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Tim Burton Tries To Explain The Lack Of Diversity In His Films

"Things either call for things, or they don’t."

Director Tim Burton doesn't see an issue with the lack of diversity in his films.

While promoting his new film "Miss Peregrine's Home for Peculiar Children", director Tim Burton addressed concerns over the films predominantly white cast.

"Nowadays, people are talking about it more," Burton said about diversity in the media. Burton's new film, which is an adaptation of the 2011 book of the same name, features a large cast including Rupert Everett, Judi Dench, Chris O'Dowd, Allison Janney and Samel L. Jackson.

Jackson's character Barron is the only minority in the film and, according to Bustle, he is the only black actor to be cast in a leading role in a film by Burton.

The cast of "Miss Peregrine's Home for Peculiar Children" at the film's New York premiere on September 26, 2016.

Defending his cast Burton explained: "things either call for things, or they don’t. I remember back when I was a child watching The Brady Bunch and they started to get all politically correct. Like, OK, let’s have an Asian child and a black. I used to get more offended by that than just... I grew up watching blaxploitation movies, right? And I said, that’s great. I didn’t go like, OK, there should be more white people in these movies."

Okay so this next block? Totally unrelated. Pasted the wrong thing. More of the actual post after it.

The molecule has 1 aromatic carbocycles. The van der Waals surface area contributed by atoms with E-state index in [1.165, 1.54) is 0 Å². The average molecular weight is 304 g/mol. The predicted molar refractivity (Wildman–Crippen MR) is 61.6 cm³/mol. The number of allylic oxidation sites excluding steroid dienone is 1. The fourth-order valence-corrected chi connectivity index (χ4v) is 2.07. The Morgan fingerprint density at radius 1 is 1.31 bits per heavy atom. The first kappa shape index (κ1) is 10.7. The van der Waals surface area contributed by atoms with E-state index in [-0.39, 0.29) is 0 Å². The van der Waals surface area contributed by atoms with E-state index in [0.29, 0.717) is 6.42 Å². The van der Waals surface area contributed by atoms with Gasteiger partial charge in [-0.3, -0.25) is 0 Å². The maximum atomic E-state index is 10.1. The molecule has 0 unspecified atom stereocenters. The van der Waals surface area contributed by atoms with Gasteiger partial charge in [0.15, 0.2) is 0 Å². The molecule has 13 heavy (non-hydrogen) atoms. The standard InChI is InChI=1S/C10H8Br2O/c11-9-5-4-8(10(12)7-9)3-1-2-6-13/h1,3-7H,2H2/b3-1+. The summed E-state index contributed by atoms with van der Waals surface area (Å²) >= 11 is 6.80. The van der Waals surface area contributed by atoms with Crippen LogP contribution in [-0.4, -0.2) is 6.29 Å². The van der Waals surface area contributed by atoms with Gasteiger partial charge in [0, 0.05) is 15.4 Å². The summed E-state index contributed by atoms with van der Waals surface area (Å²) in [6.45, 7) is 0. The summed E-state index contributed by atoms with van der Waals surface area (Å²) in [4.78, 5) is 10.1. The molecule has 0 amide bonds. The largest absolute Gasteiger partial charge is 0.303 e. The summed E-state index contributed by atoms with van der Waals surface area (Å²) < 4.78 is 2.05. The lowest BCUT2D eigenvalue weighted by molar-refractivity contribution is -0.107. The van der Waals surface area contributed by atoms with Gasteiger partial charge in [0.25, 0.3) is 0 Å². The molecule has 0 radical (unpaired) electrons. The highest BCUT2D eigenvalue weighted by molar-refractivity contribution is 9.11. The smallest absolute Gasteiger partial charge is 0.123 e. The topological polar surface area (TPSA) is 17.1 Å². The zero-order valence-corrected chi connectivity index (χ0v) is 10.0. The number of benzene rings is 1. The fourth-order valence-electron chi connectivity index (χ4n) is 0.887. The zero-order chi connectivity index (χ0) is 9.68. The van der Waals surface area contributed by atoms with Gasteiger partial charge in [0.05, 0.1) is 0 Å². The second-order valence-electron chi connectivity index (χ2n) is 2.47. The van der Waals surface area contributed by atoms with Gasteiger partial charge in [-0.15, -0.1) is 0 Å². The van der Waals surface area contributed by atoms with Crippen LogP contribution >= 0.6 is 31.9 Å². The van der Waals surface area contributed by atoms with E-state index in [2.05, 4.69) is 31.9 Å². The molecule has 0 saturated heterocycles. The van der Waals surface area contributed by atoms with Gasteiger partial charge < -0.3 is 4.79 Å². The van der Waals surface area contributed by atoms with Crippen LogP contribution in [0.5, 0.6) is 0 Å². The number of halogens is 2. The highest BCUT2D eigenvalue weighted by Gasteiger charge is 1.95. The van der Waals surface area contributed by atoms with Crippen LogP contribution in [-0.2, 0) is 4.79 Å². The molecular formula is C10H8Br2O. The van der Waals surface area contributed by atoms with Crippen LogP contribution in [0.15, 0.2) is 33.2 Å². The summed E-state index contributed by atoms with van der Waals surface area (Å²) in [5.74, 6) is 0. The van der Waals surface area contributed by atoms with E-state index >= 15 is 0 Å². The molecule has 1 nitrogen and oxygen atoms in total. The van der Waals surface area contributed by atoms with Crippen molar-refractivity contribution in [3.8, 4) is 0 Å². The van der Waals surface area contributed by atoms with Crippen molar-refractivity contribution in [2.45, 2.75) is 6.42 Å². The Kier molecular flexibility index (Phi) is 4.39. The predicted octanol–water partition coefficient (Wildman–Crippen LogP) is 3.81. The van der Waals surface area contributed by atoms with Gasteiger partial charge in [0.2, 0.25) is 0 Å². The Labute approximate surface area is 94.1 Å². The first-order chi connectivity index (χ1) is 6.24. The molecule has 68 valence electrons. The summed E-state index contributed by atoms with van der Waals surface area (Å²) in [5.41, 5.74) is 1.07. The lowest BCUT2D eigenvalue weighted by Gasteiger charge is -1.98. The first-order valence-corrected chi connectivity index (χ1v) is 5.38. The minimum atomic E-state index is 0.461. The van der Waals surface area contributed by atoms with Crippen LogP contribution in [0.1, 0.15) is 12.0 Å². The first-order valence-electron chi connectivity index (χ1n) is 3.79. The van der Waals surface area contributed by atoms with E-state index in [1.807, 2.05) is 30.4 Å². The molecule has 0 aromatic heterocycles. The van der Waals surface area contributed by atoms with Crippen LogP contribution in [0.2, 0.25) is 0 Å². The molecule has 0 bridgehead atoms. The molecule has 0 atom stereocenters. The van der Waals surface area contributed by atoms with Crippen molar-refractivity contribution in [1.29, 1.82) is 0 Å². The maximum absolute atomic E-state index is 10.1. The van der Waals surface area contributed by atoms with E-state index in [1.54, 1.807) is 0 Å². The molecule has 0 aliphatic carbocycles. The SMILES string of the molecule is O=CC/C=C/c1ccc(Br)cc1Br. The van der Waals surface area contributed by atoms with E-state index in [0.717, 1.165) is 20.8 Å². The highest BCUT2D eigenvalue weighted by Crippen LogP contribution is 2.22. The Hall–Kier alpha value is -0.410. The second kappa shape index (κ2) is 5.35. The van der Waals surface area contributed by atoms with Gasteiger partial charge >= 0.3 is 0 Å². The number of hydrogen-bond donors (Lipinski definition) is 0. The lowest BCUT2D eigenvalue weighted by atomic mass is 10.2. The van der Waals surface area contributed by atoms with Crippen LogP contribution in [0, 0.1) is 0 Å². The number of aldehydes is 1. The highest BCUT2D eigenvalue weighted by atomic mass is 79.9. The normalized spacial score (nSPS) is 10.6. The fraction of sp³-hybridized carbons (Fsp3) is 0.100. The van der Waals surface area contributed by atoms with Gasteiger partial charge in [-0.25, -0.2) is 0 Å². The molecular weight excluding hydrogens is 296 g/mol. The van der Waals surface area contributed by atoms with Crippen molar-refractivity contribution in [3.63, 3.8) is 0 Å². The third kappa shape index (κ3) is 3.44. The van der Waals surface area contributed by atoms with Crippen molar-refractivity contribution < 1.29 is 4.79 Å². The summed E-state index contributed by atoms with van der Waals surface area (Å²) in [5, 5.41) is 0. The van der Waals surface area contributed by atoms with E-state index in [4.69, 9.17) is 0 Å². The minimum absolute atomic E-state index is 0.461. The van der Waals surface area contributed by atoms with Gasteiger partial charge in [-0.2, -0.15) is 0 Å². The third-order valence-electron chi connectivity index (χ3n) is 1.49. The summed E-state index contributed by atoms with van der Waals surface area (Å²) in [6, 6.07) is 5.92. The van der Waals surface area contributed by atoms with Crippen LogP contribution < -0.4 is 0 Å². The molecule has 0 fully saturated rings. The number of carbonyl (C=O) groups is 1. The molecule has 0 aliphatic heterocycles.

Online critics weren't the only ones to notice the lack of diversity in the film. Jackson told Bustle that he noticed it before he accepted the role. "I had to go back in my head and go, how many black characters have been in Tim Burton movies?" he admitted. "And I may have been the first, I don’t know, or the most prominent in that particular way, but it happens the way it happens. I don’t think it’s any fault of his or his method of storytelling, it’s just how it’s played out. Tim’s a really great guy."

Jackson went on to take the role because of a connection he felt with the story. Like the characters in the film, Jackson said he grew up feeling like an outsider. “I was never popular growing up. When I was a kid, I stuttered, which made kids pick on me and laugh at me in a very specific way,” he told Vanity Fair.

Despite only being released this week, "Miss Peregrine's Home for Peculiar Children" is already garnering Oscar buzz.

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